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Formation of a Contract

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This is a question on contract law.

In order for their to be a contract the following things must be in place. An offer, this

is a promise to be legally bound on certain terms. This must not be confused with an

invitation to treat. An example of invitation to treat come from Fisher v Ball in which

a store keeper had a flick knife in his shop window. These flick knives were illegal to

sell and offer for sale. However the defendant said it was not an offer for sale but an

invitation to treat which was held by the courts. Also an offer must not be just a

statement of information. In a well known case one party the plaintiff telegrammed

the defendant for the value of his property. The plaintiff then responded saying they

would buy the property for that amount. The defendant refused to sell and the plaintiff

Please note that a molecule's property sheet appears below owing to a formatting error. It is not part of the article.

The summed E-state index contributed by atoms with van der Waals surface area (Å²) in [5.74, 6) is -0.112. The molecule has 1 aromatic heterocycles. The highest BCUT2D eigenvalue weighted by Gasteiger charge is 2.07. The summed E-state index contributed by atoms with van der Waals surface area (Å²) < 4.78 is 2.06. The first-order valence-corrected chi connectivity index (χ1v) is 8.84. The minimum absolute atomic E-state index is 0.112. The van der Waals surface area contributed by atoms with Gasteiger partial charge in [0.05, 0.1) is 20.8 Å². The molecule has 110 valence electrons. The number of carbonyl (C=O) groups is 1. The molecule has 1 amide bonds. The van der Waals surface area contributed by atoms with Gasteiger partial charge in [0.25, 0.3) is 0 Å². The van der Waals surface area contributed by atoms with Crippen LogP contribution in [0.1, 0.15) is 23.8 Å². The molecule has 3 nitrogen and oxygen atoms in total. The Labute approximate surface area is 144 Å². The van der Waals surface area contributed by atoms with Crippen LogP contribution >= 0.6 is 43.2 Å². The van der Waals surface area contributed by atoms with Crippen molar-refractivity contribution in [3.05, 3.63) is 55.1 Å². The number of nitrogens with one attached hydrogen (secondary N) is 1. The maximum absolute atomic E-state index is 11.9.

sued for breach however if was held that the defendant had merely supplied

information and had not made an offer.

It should be pointed out at this point that a contract is an agreement between two or

more people which is legally binding in law. Therefore by checking whether all the

essential element are within the agreement between the parties, we are able to

establish whether there is a contract. Also the offer must be capable of acceptance and

not too vague. This can be illustrated from the ratio decidendi from the case Carhill v

Carbolic Smoke Ball Co. in which the plaintiff purchased a smoke ball from the

defendant after reading the advertisement which stated that anyone who purchased the

smoke ball and used it as directed by the instruction could claim £100. The plaintiff

caught influenza and claimed her reward which the defendants refused to give her.

The plaintiff sued for breach of contract. The defendants agreed that the offer was too

vague and that an offer can't be made to the world. In the ratio decidendi the Lords

stated that an offer must be clear in language that is understandable and not too vague.

In the case the plaintiff succeeded and the defendant was found liable fo r breach of




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